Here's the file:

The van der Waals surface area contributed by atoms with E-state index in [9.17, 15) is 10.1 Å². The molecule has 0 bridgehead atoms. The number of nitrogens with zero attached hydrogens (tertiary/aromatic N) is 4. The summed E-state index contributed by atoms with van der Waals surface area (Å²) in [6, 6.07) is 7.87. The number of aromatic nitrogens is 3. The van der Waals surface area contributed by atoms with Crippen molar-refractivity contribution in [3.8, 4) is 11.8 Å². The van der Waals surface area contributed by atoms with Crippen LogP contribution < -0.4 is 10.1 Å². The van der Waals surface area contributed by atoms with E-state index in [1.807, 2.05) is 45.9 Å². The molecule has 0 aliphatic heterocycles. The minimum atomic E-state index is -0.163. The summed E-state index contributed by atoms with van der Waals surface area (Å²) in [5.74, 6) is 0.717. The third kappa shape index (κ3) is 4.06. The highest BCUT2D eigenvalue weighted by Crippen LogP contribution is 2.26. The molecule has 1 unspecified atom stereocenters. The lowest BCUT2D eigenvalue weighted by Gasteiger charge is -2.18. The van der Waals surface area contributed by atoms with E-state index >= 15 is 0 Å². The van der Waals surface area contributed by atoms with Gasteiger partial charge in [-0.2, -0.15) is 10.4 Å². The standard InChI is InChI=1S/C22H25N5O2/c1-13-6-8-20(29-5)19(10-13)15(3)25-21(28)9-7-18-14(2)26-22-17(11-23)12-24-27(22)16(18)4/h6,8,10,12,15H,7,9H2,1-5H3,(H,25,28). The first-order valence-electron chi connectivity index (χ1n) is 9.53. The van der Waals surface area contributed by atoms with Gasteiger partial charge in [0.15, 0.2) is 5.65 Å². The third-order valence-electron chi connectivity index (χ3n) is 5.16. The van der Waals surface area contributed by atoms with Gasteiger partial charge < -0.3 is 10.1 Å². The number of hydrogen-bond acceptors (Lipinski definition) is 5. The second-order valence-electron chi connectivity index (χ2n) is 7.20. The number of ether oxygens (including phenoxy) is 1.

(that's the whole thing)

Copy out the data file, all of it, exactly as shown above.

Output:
The van der Waals surface area contributed by atoms with E-state index in [9.17, 15) is 10.1 Å². The molecule has 0 bridgehead atoms. The number of nitrogens with zero attached hydrogens (tertiary/aromatic N) is 4. The summed E-state index contributed by atoms with van der Waals surface area (Å²) in [6, 6.07) is 7.87. The number of aromatic nitrogens is 3. The van der Waals surface area contributed by atoms with Crippen molar-refractivity contribution in [3.8, 4) is 11.8 Å². The van der Waals surface area contributed by atoms with Crippen LogP contribution < -0.4 is 10.1 Å². The van der Waals surface area contributed by atoms with E-state index in [1.807, 2.05) is 45.9 Å². The molecule has 0 aliphatic heterocycles. The minimum atomic E-state index is -0.163. The summed E-state index contributed by atoms with van der Waals surface area (Å²) in [5.74, 6) is 0.717. The third kappa shape index (κ3) is 4.06. The highest BCUT2D eigenvalue weighted by Crippen LogP contribution is 2.26. The molecule has 1 unspecified atom stereocenters. The lowest BCUT2D eigenvalue weighted by Gasteiger charge is -2.18. The van der Waals surface area contributed by atoms with E-state index >= 15 is 0 Å². The van der Waals surface area contributed by atoms with Gasteiger partial charge in [-0.2, -0.15) is 10.4 Å². The standard InChI is InChI=1S/C22H25N5O2/c1-13-6-8-20(29-5)19(10-13)15(3)25-21(28)9-7-18-14(2)26-22-17(11-23)12-24-27(22)16(18)4/h6,8,10,12,15H,7,9H2,1-5H3,(H,25,28). The first-order valence-electron chi connectivity index (χ1n) is 9.53. The van der Waals surface area contributed by atoms with Gasteiger partial charge in [0.15, 0.2) is 5.65 Å². The third-order valence-electron chi connectivity index (χ3n) is 5.16. The van der Waals surface area contributed by atoms with Gasteiger partial charge < -0.3 is 10.1 Å². The number of hydrogen-bond acceptors (Lipinski definition) is 5. The second-order valence-electron chi connectivity index (χ2n) is 7.20. The number of ether oxygens (including phenoxy) is 1.